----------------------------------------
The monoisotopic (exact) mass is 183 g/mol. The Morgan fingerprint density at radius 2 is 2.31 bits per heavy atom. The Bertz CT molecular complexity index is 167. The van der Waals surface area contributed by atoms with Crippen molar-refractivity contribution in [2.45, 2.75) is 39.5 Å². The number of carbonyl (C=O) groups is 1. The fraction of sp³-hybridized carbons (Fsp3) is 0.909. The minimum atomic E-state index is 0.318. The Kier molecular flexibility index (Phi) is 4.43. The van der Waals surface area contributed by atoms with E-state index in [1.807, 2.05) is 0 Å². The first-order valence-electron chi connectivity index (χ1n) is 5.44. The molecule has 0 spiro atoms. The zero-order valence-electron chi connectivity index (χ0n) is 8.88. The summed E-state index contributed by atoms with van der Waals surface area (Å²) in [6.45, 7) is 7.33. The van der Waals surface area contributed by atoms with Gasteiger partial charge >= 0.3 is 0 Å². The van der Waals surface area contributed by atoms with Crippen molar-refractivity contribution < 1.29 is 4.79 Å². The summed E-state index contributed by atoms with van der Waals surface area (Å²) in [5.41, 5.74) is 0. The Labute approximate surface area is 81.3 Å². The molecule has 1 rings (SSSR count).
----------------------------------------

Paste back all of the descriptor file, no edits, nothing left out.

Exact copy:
The monoisotopic (exact) mass is 183 g/mol. The Morgan fingerprint density at radius 2 is 2.31 bits per heavy atom. The Bertz CT molecular complexity index is 167. The van der Waals surface area contributed by atoms with Crippen molar-refractivity contribution in [2.45, 2.75) is 39.5 Å². The number of carbonyl (C=O) groups is 1. The fraction of sp³-hybridized carbons (Fsp3) is 0.909. The minimum atomic E-state index is 0.318. The Kier molecular flexibility index (Phi) is 4.43. The van der Waals surface area contributed by atoms with E-state index in [1.807, 2.05) is 0 Å². The first-order valence-electron chi connectivity index (χ1n) is 5.44. The molecule has 0 spiro atoms. The zero-order valence-electron chi connectivity index (χ0n) is 8.88. The summed E-state index contributed by atoms with van der Waals surface area (Å²) in [6.45, 7) is 7.33. The van der Waals surface area contributed by atoms with Gasteiger partial charge >= 0.3 is 0 Å². The van der Waals surface area contributed by atoms with Crippen molar-refractivity contribution < 1.29 is 4.79 Å². The summed E-state index contributed by atoms with van der Waals surface area (Å²) in [5.41, 5.74) is 0. The Labute approximate surface area is 81.3 Å². The molecule has 1 rings (SSSR count).